I find the colour-masking ability of ‘CaptureOne’ particularly useful in landscape photography. I’ve also used it to select parts of tree trunks on silver birch trees where I want to alter colour, contrast, sharpness, exposure without having to hand-draw complex masks. If you haven’t seen the software and use masks in post-processing then I would suggest having a look at the software particularly since there is a trial version available.
Anyway, time for me to stop and get back to the article I’m trying to put together on the perception of depth/’visual intelligence’ in photography. In particular the way ‘visual intelligence’ helps a viewer of a photograph to reach a shared perception with the photographer of the three-dimensional world represented in the photograph even though the location where it was taken has been flattened onto a sheet of paper or a monitor screen, and the viewer has never been there.
Wandering around woodland with my camera is a great way to spend time outdoors. One of the reasons I usually explore Padley Woods when I’m in England is because there are so many different photographic opportunities within a relatively small area. There are of course the traditional woodland scenes but you can also find abstract designs within the textures and shapes of the trees and there’s even a stream ‘painting’ a watery path through the woods. Once you’re immersed in the woodland, every turn reveals a silent clamour of landscape scenes, all auditioning for the photographer in the hope they’re chosen to be ‘painted’ onto the camera’s sensor to give them visual immortality. Spending time in Padley Woods is synonymous with the pastoral tradition of landscape photography – picturesque countryside as we like to remember it.
Recently a different type of woodland photographic opportunity presented itself. I was driving across Beeley Moor near Chesterfield in Derbyshire heading towards Chatsworth when unexpectedly I saw a field that obviously used to be a wood. A quick reverse revealed the trees had been felled for timber and most of them were neatly stacked waiting to be taken away to be converted into something ‘useful’. What struck me was the sense of devastation left behind. There were trenches filled with water which was starting to freeze because of the cold and hundreds of broken and discarded branches lay on the cold ground littering the field wherever I looked, inexplicably a few trees had survived and were still standing. The scene triggered thoughts about photographs from the World Wars where the countryside had been flattened by an artillery bombardment or tank battle. The scene also reminded me of pictures I must have seen of elephant ‘cemeteries’ where the carcases had rotted away leaving behind a mass of bones littering the ground. With those thoughts in mind I set about producing a photograph that tries to capture those sorts of associations. ‘Woodland massacre’ is the result – a dark, grainy, monochrome image that makes me think about war, massacre, devastation rather than the picturesque, pastoral images normally conjured up when I think about woodland.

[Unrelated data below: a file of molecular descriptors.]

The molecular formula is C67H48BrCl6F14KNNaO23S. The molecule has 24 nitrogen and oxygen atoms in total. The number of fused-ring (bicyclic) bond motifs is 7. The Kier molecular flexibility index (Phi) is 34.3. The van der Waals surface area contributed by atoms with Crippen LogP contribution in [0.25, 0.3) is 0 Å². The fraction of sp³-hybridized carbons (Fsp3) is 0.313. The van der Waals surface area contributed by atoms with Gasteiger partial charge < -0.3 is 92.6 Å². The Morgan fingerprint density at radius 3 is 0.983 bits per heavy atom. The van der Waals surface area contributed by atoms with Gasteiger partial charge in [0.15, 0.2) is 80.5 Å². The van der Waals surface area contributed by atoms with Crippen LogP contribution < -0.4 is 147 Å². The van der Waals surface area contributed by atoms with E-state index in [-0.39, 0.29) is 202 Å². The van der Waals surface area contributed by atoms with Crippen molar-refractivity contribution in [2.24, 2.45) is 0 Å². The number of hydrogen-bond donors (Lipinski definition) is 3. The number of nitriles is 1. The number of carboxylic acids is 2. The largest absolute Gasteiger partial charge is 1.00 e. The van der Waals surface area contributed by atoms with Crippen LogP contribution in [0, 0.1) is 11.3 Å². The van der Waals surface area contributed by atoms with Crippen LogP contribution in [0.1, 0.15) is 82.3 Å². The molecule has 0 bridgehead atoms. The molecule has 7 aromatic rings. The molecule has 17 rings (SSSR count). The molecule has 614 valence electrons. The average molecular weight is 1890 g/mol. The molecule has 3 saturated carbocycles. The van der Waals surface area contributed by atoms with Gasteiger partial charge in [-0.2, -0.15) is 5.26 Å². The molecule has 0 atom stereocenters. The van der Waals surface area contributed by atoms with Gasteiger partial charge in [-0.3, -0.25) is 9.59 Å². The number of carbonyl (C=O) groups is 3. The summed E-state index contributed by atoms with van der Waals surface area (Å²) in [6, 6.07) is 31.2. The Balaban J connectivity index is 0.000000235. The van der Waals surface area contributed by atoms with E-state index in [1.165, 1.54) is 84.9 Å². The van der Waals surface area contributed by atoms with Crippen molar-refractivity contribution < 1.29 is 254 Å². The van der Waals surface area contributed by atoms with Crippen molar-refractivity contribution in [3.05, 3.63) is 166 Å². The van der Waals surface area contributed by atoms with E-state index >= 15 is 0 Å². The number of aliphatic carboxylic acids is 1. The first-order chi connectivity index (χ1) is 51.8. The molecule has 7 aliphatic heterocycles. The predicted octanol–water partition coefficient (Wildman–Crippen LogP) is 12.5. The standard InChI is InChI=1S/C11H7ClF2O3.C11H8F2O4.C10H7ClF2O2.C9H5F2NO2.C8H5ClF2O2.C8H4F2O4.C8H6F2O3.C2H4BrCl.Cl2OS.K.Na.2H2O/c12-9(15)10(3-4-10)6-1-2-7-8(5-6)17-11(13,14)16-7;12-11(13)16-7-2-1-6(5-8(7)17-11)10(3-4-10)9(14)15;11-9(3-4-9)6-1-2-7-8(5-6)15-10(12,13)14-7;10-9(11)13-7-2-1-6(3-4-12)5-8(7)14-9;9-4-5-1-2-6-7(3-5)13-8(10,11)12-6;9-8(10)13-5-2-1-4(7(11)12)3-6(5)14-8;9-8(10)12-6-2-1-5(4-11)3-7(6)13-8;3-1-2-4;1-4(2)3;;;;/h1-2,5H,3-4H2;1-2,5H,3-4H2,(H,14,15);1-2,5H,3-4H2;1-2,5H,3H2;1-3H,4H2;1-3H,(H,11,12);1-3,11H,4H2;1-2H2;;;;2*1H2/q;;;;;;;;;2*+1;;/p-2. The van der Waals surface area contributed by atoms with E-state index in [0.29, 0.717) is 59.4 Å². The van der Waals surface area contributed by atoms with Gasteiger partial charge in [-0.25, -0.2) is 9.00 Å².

The original image for this photograph is a woodland extract typical of the sort of photographs that can be found in Padley Woods, part of the Peak District National Park.
However, rather than just presenting a documentary replica of the scene, I have blended the original image with another (a photograph of a ceramic floor tile I have used before with woodland scenes) to create an alternative impression of reality – ‘Midnight in the woods’. For those interested in the Photoshop technicalities, the two images were combined using the ‘Subtract’ blending mode, set at 82% opacity.
Autumn in England is a good time for traditional, picturesque landscape photography in woodland, but another approach is to use the technique of ‘intentional camera movement’ (ICM) to produce unexpected photographs that look similar to the ‘Impressionism’ style of painting practiced by artists such as Claude Monet. ICM involves long exposure times for a hand-held photograph and a deliberate movement of the camera during the exposure.
The two images shown here were taken with virtually the same exposure. Both taken with a 70mm focal length lens, ISO 100 and an aperture of f11. The difference is the first image was taken using a tripod (2 sec exposure), whilst the second one (1.5 sec exposure) was taken with the camera held at arm’s length and a rapid up and down movement from the wrist during the exposure. The results from ICM can be very hit and miss but generally an up and down movement for vertical subjects such as trees along with an interesting combinations of colours gives a fair chance of success. These two images taken within 200 metres of each other on the same day show the stark difference that can be achieved using the traditional approach to landscape photography with a tripod-mounted camera and sharp focus, compared to the ‘impressionistic painting’ result from ICM without the need for Photoshop post-processing.
As part of my on-going project in the Padley Wood and Gorge area, here is an intimate landscape from that area. Currently I am working on three projects that will probably lead to a submission of 15 images for the Royal Photographic Society’s Associate Distinction (ARPS). This image is likely to be part of that submission.
A couple of photographs taken today at Padley Gorge. A very photogenic place but an accident waiting to happen in this wet English weather. It’s a steep-sided gorge with a small river at the bottom and lots of slippery stones in muddy paths waiting to speed the unsuspecting photographer down the slope.
Once again returning to a favourite place – Water cum Jolly Dale in the English Peak District. It was a sunny Autumn day with two distinct areas. Above the weir, bright sunlight illuminating a calm river, coots bobbing across the water searching for food. Below the weir, a darker and a more frantic feel as the…